Auto insurance

Why are car insurance prices going up?

By ALLEN MCQUISTON
Jemez Insurance Agency
Serving Los Alamos since 1963

I came across this article in Bankrate and thought you might find it useful.

Auto insurance rates are calculated based on a number of underlying factors. Individually, your age (in all states except Hawaii and Massachusetts), gender (in most states), driving history, vehicle type, and coverage choices affect your premium. Additionally, broader factors also impact rates, such as whether states pass revised insurance laws, the likelihood of claims occurring in certain areas, or if vehicle repair costs increase.

Inflation

Perhaps the main driver of rising auto insurance premiums in 2022 is the same thing driving up costs across the board: inflation. Between June 2021 and June 2022, the consumer price index (CPI) increased by 9.1%. This means that, on average, we are spending 9.1% more than a year ago on the same goods and services. While auto insurance is certainly not the most drastic increase – fuel, energy products and air fares take the top spots – the increase still has the potential to further strain consumers’ wallets.

Inflation has hit the new and used vehicle markets in 2021, and while these numbers have started to stabilize, they are nowhere near the level they were before our current inflationary situation. The price of new cars and trucks increased by 11.4% between June 2021 and June 2022, while the market for used cars and trucks saw an increase of 7.1%. Vehicles are also much more complex than before, increasing the overall cost of ownership. Even small accidents can cause hundreds or thousands of dollars in damage to delicate electronics that require specialized repairs.

Vehicle costs aren’t the only thing affected by inflation. The cost of health care is also rising. The Centers for Medicare & Medicaid Services reports that healthcare spending rose 9.7% in 2020, the most recent year for which data is available. This means that when someone is injured in a car accident, the resulting medical costs are higher than they were in previous years.

Because auto insurance is designed to pay for costs after an accident — including property damage and medical expenses — anything that increases those costs is likely to increase rates. Insurers need to make sure they have enough funds to pay claims, so when inflation hits, car insurance rates are affected.

You may be tempted to reduce your coverage to save money, but insurance professionals advise against this strategy. Auto insurance is designed to protect your finances following an accident, and reducing your coverage could result in higher costs. In an inflationary economy where almost everything costs more, good car insurance could help you keep more of your hard-earned money if you file a claim.

Supply chain disruptions

The past few years have created a perfect storm to disrupt supply chains. COVID-19 shutdowns have led to lower demand in some industries in 2020. With fewer people on the road and cars generally being used less, there has been a reduced need for vehicle parts. Then an ice storm in February 2021 destroyed factories and factories all over the South, the Suez Canal was blocked for six days in March 2021 and people started to return to a more normal level of driving, this which resulted in an increase in demand but a decrease in supply. The automotive industry has been one of the hardest hit sectors. “Parts are more expensive, labor is more expensive, and repair costs are more expensive overall,” Ellis said.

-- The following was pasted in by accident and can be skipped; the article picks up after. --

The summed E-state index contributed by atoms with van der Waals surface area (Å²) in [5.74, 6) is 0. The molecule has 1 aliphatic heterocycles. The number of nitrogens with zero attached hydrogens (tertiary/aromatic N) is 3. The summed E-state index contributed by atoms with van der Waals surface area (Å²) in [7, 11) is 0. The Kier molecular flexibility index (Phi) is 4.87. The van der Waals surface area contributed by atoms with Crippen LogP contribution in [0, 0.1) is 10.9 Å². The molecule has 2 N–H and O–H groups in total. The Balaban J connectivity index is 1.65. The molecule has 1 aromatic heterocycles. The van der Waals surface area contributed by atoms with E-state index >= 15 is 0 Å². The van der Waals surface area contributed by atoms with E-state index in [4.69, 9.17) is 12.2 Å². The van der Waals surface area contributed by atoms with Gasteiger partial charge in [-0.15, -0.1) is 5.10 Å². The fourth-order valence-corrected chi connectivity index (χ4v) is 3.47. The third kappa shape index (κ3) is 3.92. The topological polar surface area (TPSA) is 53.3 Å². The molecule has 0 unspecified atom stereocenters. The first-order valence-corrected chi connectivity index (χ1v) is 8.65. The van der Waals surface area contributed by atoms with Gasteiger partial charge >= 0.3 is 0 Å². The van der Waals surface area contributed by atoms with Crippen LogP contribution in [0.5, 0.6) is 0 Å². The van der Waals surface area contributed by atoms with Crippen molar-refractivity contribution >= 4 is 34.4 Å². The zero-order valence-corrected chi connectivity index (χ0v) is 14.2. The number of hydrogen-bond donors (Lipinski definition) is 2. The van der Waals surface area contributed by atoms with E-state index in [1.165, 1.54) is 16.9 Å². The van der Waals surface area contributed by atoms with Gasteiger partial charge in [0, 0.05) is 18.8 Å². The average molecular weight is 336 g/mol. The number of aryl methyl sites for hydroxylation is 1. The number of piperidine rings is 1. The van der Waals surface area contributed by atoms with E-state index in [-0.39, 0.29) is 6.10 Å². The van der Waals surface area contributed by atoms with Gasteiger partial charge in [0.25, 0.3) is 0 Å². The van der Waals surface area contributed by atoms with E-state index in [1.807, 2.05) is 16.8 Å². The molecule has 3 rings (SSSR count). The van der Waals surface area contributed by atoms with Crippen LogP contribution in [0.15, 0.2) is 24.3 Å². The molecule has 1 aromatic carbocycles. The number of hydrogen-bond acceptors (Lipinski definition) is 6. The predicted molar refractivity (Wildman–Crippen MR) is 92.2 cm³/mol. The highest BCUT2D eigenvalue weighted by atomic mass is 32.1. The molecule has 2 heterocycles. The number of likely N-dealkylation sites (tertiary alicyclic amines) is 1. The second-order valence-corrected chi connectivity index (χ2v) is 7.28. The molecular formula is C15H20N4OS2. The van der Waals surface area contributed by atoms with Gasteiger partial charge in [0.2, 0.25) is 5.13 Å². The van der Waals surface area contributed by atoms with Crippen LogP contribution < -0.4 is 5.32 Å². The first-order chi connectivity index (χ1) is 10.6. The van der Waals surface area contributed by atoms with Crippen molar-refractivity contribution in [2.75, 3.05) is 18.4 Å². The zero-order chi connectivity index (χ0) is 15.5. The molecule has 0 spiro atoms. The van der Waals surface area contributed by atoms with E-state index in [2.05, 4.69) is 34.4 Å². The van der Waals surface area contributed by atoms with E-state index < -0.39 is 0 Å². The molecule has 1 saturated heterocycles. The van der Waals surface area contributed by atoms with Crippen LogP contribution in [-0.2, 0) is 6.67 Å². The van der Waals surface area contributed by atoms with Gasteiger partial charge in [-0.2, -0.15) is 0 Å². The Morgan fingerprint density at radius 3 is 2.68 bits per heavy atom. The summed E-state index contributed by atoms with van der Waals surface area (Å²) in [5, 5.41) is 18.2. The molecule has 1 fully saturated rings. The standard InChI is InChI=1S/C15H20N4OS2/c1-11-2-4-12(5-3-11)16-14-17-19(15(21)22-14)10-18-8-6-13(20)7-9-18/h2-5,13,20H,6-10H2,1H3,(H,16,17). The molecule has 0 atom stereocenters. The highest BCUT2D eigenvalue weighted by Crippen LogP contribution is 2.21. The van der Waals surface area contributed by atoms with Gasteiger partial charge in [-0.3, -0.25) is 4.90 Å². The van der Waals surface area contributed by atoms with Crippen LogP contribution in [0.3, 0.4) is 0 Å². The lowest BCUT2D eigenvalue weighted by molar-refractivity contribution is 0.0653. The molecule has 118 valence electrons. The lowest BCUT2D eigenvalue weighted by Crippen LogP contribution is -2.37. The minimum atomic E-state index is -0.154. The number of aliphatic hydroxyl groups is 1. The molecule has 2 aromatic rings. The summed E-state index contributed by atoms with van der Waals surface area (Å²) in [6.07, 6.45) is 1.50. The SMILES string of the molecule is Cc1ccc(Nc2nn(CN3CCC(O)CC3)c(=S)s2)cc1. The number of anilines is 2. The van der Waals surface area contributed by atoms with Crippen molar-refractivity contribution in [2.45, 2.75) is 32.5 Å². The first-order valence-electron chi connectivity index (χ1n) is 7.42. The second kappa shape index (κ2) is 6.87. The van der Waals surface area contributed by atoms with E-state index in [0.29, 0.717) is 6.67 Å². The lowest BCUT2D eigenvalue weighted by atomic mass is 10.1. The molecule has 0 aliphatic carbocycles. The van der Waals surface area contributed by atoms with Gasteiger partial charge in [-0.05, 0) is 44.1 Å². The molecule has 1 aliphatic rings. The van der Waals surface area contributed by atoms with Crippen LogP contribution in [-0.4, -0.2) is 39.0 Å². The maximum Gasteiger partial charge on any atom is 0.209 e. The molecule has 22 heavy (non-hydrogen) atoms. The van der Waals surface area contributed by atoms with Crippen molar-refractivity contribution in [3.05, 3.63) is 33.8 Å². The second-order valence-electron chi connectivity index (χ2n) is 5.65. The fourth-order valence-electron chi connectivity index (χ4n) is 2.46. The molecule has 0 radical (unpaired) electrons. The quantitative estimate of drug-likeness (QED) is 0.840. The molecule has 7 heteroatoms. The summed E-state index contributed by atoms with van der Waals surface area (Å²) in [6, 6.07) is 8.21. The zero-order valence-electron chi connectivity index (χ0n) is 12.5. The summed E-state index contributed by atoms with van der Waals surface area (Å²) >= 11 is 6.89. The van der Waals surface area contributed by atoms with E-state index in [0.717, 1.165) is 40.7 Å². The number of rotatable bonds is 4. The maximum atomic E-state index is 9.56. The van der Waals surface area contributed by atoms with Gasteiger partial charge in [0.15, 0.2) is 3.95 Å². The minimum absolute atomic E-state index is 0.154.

The difficulty of obtaining semiconductors is perhaps the most obvious of these vehicle-related supply chain disruptions. Semiconductors, often referred to as “chips”, are used in a wide range of automotive applications, including driver assistance systems, entertainment systems and electronic mechanisms. In December 2021, more than 50 business leaders — including executives from American Honda Company, Ford Motor Company, General Motors and Toyota Motor North America — sent a letter to Congress urging governing bodies to encourage the United States to create their own semiconductor research, design and development. production methods, to increase the supply of semiconductors and the jobs available.

Labor shortages

In addition to supply chain issues making parts harder to find, labor shortages have also made skilled workers harder to find. The Bureau of Labor Statistics reports that unemployment was 3.6% in June 2022, almost back to the pre-pandemic level of 3.5%. However, many companies are still struggling to find workers. The “big quit” has caused workers to reconsider their career paths, with many labor shortages caused not by unemployment, but by workers changing jobs.

Fewer workers may contribute to higher insurance costs. When fewer people are doing a given job, including vehicle repair and health care work, pay rates often increase as an incentive. For example, maybe a mechanic repaired bumpers for $100. Now that same mechanic is working longer days and taking less time off to compensate for a reduced workforce. To compensate, the mechanic is now charging $300 to cover the same repair. Since repair costs more, insurance companies may raise rates to prepare for higher claims expenses.

We at The Jemez Insurance Agency wish you all a Happy Thanksgiving.